Need is such an ugly word. What do you want? The Easter bunny loves you and wants you to be happy. O.K. enough. Just say NO. Your garden is beautiful and needs nothing more to make it a happy place for you. Except maybe that yellow pot with those yellow plants. OMG that’s a winning combination and that cute little birch would look amazing in a pot. Maybe that’s the answer, get more pots… Oops, sorry, I slipped. Anyway, the answer is NO. The new rule is that you can only bring home one plant a month. Although rules are made to be broken. I mean, really, you come into a barroom swinging around a gallon of vodka and expect us alcoholics to tell you to stay sober?

    • annamadeit says:

      Oh Peter – you just made me laugh! You sound exactly like the bantering going on in MY head. It is so hard to resist… Yes, pots – indeed more pots…

  7. Loree says:

    Where’s the fun in not buying anything? And you’ve even hinted that some things aren’t coming back which means there are empty spots!

    I need that Gunnera, mine finally gave up, I let it get too dry last summer. Do you remember how much it is? Oh and I’ve been hunting for A. seafoam…pestering poor Greg at Xera for weeks.

    • annamadeit says:

      Who says I’m not buying anything? Yes, you state a good point, you enabler you… Bummer about your Gunnera – I think the ones we have might be around $35. Will verify tomorrow when I’m back at work. As for Greg, I’ve been pestering him too – mostly about another Lupinus albifrons – which I also apparently killed. Like you said – there ARE some spots after all… Want me to hold one of those Seafoams for you?

      • Ah…word is that 3.5″ Lupinus albifrons may hit Xera retail tomorrow (Thurs). Keep an eye out! Maybe I’ll swing by your place today. I am going to be out and about…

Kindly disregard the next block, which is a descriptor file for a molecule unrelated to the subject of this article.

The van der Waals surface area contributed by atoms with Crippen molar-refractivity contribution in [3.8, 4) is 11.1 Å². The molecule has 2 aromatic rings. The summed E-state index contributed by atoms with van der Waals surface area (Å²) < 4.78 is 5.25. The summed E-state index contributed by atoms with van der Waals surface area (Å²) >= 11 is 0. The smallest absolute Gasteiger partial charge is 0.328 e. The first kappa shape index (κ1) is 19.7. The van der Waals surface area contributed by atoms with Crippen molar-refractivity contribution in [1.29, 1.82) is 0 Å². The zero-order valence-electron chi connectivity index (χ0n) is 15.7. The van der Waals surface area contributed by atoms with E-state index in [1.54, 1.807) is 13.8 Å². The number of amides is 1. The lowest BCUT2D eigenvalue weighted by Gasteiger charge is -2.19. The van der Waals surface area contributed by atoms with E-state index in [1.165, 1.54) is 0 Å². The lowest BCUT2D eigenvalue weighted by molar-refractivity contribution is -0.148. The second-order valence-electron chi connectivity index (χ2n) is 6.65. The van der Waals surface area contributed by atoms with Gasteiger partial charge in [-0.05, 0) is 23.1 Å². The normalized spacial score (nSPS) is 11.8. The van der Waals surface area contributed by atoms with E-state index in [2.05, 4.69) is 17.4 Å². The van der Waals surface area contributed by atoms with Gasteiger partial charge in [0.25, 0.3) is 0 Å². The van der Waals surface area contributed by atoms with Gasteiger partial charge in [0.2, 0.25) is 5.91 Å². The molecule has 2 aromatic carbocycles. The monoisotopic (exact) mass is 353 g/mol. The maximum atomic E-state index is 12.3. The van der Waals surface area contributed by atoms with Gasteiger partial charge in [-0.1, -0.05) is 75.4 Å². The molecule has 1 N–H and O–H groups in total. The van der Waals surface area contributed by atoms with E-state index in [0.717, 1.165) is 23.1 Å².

• annamadeit says:

          Cool! Thanks for the heads-up! Is there a baby yet? Adina said she would grab a couple for me when they came in, but I’m worried she may have her arms full of baby by now. If so, I’d better get down there… See you later… maybe?

  8. Benjamin says:

    We need a 12-step program for plant addiction! Although it’s not necessarily a problem I want to fix 😉

    • annamadeit says:

      I agree about the 12-step program. I don’t really WANT to fix the problem, but I probably should. Mind you, generous gardener friends keep me off the wagon, for sure. 🙂

  9. Sharon B says:

    beautiful photographs. I especially liked the texture of the Tanacetum. That photo reminded me of trees in a winter storm all covered in frost. Thankfully we didn’t really get a bad storm this year.

    • annamadeit says:

      Thanks, Sharon! I adore the Tanacetum leaves for that very same reason – they look like swirly frost flowers on an icy window pane. We had one Arctic spike in early November, but breezed through the rest without hardly any cold. It was strange. Glad you were spared too. Those big storms are scary…

Leave a Reply

Fill in your details below or click an icon to log in:

WordPress.com Logo

You are commenting using your WordPress.com account. Log Out / Change )

Twitter picture

You are commenting using your Twitter account. Log Out / Change )

Facebook photo

You are commenting using your Facebook account. Log Out / Change )

Google+ photo

You are commenting using your Google+ account. Log Out / Change )

Connecting to %s